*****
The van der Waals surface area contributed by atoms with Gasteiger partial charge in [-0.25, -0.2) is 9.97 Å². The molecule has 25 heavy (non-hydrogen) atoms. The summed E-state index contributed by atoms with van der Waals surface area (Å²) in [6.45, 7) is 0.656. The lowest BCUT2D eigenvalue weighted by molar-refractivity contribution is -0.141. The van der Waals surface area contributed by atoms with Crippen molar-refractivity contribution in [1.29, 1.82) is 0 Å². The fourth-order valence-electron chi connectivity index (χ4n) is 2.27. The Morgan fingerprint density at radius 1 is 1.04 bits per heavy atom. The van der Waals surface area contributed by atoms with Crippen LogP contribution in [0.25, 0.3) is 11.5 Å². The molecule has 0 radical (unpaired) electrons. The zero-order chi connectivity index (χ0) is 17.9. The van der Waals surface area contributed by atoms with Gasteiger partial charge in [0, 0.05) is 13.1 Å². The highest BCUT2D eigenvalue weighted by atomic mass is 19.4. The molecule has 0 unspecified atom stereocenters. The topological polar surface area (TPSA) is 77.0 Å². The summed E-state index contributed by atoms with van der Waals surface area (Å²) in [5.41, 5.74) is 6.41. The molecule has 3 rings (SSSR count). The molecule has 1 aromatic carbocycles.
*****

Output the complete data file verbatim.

The van der Waals surface area contributed by atoms with Gasteiger partial charge in [-0.25, -0.2) is 9.97 Å². The molecule has 25 heavy (non-hydrogen) atoms. The summed E-state index contributed by atoms with van der Waals surface area (Å²) in [6.45, 7) is 0.656. The lowest BCUT2D eigenvalue weighted by molar-refractivity contribution is -0.141. The van der Waals surface area contributed by atoms with Crippen molar-refractivity contribution in [1.29, 1.82) is 0 Å². The fourth-order valence-electron chi connectivity index (χ4n) is 2.27. The Morgan fingerprint density at radius 1 is 1.04 bits per heavy atom. The van der Waals surface area contributed by atoms with Crippen LogP contribution in [0.25, 0.3) is 11.5 Å². The molecule has 0 radical (unpaired) electrons. The zero-order chi connectivity index (χ0) is 17.9. The van der Waals surface area contributed by atoms with Gasteiger partial charge in [0, 0.05) is 13.1 Å². The highest BCUT2D eigenvalue weighted by atomic mass is 19.4. The molecule has 0 unspecified atom stereocenters. The topological polar surface area (TPSA) is 77.0 Å². The summed E-state index contributed by atoms with van der Waals surface area (Å²) in [5.41, 5.74) is 6.41. The molecule has 3 rings (SSSR count). The molecule has 1 aromatic carbocycles.